Cambridgeshire has a maritime temperate climate which is broadly similar to the rest of the United Kingdom, though it is drier than the UK average due to its low altitude and easterly location, the prevailing southwesterly winds having already deposited moisture on higher ground further west. Average winter temperatures are cooler than the English average, due to Cambridgeshire's inland location and relative nearness to continental Europe, which results in the moderating maritime influence being less strong. Snowfall is slightly more common than in western areas, due to the relative winter coolness and easterly winds bringing occasional snow from the North Sea. In summer temperatures are average or slightly above, due to less cloud cover. It reaches 25 °C (77 °F) on around 10 days each year, and is comparable to parts of Kent and East Anglia.
Various forms of football have been popular in Cambridgeshire since medieval times at least. In 1579 one match played at Chesterton between townspeople and Cambridge University students ended in a violent brawl that led the Vice-Chancellor to issue a decree forbidding them to play "footeball” outside of college grounds. Despite this and other decrees, football continued to be popular. George Elwes Corrie, Master of Jesus College, observed in 1838, that while walking past a park named Parker's Piece he "saw some forty Gownsmen playing at football. The novelty and liveliness of the scene were amusing!" By 1839, Albert Pell was organising football matches at the university; because each town or school had different rules, students had to devise a compromise set of rules.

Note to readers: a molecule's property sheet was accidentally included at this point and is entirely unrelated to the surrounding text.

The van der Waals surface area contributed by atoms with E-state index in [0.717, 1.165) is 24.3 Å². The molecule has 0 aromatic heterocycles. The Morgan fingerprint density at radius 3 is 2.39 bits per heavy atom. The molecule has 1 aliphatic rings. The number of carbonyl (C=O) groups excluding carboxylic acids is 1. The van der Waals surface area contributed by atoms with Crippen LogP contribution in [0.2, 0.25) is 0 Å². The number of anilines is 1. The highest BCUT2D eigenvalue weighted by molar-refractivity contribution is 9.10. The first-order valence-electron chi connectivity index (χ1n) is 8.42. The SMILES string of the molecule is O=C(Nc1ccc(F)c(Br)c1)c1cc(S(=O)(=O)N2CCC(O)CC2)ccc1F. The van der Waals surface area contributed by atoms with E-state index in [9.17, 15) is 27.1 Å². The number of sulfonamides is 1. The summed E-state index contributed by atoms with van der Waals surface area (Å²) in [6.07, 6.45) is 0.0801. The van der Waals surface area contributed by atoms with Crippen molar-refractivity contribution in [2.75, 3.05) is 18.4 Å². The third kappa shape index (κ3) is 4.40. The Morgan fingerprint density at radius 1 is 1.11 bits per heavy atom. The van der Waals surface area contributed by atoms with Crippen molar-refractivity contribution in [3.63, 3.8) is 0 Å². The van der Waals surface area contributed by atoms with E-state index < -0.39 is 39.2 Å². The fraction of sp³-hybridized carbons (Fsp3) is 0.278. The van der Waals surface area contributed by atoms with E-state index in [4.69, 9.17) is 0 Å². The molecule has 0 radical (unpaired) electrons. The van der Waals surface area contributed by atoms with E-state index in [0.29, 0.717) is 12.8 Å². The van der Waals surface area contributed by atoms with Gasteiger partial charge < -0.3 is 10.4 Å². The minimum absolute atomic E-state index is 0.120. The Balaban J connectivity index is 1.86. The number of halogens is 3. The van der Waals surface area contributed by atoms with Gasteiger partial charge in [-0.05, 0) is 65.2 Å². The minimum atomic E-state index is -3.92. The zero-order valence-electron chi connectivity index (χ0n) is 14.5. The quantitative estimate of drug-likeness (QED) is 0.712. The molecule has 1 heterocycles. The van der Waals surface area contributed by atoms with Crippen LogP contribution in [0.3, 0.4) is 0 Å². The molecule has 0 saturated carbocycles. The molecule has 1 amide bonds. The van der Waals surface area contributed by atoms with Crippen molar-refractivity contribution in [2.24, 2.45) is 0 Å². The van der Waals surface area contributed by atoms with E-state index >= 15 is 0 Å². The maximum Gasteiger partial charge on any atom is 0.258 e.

At Cambridge University in 1846, H. de Winton and J. C. Thring formed a pioneering football club. Only a few matches were played, but in 1848 interest in football increased and that year the Cambridge rules, the first attempt to codify a form of football were drawn up in Cambridge. The Cambridge rules are generally regarded as the main precursor of Association football.
As a result of its role in the formation of the first football rules, Parker's Piece remains hallowed turf for football fans and historians. In commemoration of the creation of Football; a statue is to be raised in the middle of the park where the game was invented.
Cambridgeshire is also the birthplace of bandy, now an IOC accepted sport. According to documents from 1813, Bury Fen Bandy Club was undefeated for 100 years. A member of the club, Charles Goodman Tebbutt, wrote down the first official rules in 1882. Tebbutt was instrumental in spreading the sport to many countries. England Bandy Federation is based in Cambridgeshire.
On 6–7 June 2015, the inaugural Tour of Cambridgeshire cycle race took place on closed roads across the county. The event was an official UCI qualification event, and consisted of a Time Trial on the 6th, and a Gran Fondo event on the 7th. The Gran Fondo event was open to the public, and over 6000 riders took part in the 128 km (80 mi) race.
Cambridge is home to the Kettle's Yard gallery and the artist run Aid and Abet project Space. Nine miles west of Cambridge next to the village of Bourn is Wysing Arts Centre.
See Category:People from Cambridgeshire